Microsoft’s Skype app has been around for the longest time ever, but it seems that Microsoft could soon be forced to rewrite the app from scratch, thanks to a recently discovered bug which if exploited, could allow an attacker to gain system-level access to the target’s computer through the Skype installer.

This was discovered by security researcher researcher Stefan Kanthak who found that the installer could be exploited via the DLL hijacking technique. This allows the attacker to trick the app into drawing malicious code instead of from the correct library. Kanthak told ZDNet that while the attack is “clunky”, it can be easily weaponized and that there are multiple ways to go about it.

This not only affects Windows computers, but apparently can be applied to Macs as well. By gaining a system-level access to the computer, the attacker could steal files, delete data, or even install ransomware. When Microsoft was informed about the bug last September, the Redmond company told Kanthak that issuing a fix would require a “larger code revision”.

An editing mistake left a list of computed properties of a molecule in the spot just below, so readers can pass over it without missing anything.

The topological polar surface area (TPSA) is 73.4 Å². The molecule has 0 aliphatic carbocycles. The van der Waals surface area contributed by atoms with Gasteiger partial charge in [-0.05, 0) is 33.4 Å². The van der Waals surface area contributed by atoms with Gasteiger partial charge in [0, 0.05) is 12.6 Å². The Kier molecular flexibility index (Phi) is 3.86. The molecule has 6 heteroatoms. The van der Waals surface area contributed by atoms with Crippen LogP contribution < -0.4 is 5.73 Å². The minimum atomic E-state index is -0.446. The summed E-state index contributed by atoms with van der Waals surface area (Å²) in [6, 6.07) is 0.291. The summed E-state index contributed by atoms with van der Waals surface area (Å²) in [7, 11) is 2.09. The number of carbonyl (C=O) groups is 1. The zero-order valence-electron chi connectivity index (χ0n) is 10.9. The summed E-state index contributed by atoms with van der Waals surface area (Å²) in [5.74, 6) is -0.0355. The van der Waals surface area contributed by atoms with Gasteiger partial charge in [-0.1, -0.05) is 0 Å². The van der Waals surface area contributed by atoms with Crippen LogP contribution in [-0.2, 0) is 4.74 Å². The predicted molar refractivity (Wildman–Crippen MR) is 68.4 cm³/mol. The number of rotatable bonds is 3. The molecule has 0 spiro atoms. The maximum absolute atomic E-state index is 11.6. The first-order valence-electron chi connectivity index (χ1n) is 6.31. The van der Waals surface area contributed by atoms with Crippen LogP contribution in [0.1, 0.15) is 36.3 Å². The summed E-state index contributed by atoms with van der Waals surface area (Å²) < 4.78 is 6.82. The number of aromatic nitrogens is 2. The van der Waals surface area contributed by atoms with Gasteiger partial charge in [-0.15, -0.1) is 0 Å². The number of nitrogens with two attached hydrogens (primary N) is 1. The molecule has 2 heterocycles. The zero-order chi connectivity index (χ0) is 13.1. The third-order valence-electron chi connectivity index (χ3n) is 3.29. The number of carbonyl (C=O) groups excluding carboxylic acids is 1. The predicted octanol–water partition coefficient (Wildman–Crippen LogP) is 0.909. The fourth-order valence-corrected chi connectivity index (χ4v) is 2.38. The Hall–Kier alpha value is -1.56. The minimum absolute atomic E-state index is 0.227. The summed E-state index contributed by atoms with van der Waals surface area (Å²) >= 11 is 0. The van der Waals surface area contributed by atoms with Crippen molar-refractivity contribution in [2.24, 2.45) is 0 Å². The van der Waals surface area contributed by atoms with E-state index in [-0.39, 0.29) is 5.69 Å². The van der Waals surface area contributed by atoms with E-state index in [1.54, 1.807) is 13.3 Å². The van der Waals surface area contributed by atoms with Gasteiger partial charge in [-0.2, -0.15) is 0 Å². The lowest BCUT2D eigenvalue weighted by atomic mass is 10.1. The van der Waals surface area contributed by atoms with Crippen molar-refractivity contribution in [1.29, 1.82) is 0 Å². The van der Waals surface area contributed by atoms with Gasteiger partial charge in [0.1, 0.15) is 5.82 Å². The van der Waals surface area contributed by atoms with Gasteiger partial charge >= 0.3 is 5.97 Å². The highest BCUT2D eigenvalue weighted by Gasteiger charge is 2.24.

They also stated that if and when a fix were to come, it would arrive in a “newer version” of Skype rather than through a security update, and that Microsoft is putting “all resources” into building a brand new client, although exactly when that new client will be released is anyone’s guess.

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